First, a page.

Sunday, April 27, 2008

David Scheel

I booked to see David Scheel on Friday, and my wife and I went to see him perform tonight at the Fortune Theatre. He'd been dubbed the 'next Victor Borge', which sounded promising, and the idea of someone playing Bach in one hand while playing Lloyd Webber in the other appealed.
Alas, Mr Scheel was either not on his mettle tonight, or else isn't anywhere near as good as claimed.
The jokes were okay, but some of them have been around a long time and some of them took a long time in the telling, and yes, he played Bach and Lloyd Webber in separate hands within the same piece, but not simultaneously, as far as my ears could tell. There's no doubt he can play if he wants, but in fact he fudged a good deal of his playing tonight, and seemed out of practice in terms of actual sharp on the spot playing. Often he'd whiz through pieces as though he was in some sort of hurry - or perhaps he's just played them far too many times.
Perhaps he wasn't well: he kept wiping his eyes with a large white handkerchief.
Victor Borge eventually became the victim of his own routines: he'd played them all so many times that there was no sparkle or life left. When I first saw him, as a child, he was superb. When I came across him again many years later, a lot of the light had gone.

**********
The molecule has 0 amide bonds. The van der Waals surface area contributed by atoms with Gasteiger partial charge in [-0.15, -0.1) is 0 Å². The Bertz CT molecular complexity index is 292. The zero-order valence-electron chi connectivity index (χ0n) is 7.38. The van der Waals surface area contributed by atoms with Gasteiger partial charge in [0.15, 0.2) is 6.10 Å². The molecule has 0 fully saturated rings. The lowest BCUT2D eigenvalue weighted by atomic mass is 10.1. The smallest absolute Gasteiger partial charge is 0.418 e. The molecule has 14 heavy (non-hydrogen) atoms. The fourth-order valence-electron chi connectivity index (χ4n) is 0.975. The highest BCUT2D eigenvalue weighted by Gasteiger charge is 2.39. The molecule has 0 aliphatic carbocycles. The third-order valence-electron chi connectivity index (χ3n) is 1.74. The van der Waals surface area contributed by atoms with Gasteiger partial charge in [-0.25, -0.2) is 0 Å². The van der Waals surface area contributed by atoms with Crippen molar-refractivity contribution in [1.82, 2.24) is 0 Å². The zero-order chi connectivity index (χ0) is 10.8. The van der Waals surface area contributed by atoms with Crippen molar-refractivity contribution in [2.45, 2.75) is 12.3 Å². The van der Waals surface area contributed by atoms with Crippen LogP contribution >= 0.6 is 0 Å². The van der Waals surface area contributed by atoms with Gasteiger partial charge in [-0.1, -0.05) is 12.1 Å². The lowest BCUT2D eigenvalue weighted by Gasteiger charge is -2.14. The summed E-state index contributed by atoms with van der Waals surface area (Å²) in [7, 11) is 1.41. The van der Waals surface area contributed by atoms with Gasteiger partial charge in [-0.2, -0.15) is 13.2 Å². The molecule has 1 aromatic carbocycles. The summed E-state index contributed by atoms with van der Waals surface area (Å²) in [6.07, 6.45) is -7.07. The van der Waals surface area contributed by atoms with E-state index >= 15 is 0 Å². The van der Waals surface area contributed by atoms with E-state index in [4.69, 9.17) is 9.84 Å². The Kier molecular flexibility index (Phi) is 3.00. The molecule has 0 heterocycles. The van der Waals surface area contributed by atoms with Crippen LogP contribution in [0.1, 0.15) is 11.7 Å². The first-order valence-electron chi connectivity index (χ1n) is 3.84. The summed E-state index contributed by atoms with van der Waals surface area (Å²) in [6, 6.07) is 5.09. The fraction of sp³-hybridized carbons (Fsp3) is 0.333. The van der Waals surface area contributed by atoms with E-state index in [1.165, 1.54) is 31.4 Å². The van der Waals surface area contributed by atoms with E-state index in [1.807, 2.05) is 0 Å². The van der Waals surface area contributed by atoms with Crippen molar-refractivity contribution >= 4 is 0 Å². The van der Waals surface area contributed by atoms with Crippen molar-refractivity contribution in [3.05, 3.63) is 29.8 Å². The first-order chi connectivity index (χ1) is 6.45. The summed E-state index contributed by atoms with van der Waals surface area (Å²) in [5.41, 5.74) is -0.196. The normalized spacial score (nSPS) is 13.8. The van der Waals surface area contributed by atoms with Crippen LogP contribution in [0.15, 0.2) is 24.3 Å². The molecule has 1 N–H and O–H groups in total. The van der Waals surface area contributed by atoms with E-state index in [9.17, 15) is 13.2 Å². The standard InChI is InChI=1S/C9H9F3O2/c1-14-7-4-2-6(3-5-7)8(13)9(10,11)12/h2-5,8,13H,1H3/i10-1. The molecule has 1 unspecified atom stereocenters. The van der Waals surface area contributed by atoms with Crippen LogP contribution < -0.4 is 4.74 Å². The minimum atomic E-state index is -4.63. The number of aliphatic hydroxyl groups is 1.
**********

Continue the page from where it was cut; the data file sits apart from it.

This seems to me to be the problem with an artist who lets his routine become stale. Borge's humour was way out in left field when it first arrived, but there seemed to be a limited amount of it. Perhaps he grew disgusted at wasting his talent.
Scheel isn't Borge - he hasn't the fire and the dash and the energy that distinguished Borge. He can be funny, even on the piano, but too often resorts to lifting his eyebrows when he's given the 'funny' line, as though to indicate to the audience: now is the time to laugh. Fortunately he had an audience who laughed quite a lot, so my glum feelings about him certainly don't matter.
I was just a bit niggled at being presented with something that was only just above the amateur level.
Anyway, he won't be worried: he has a hectic concert tour ahead of him and plenty of concerts behind. He's obviously making plenty of money out of his talents. But even my wife noticed the lumpy piano-playing, and that's not a good sign.

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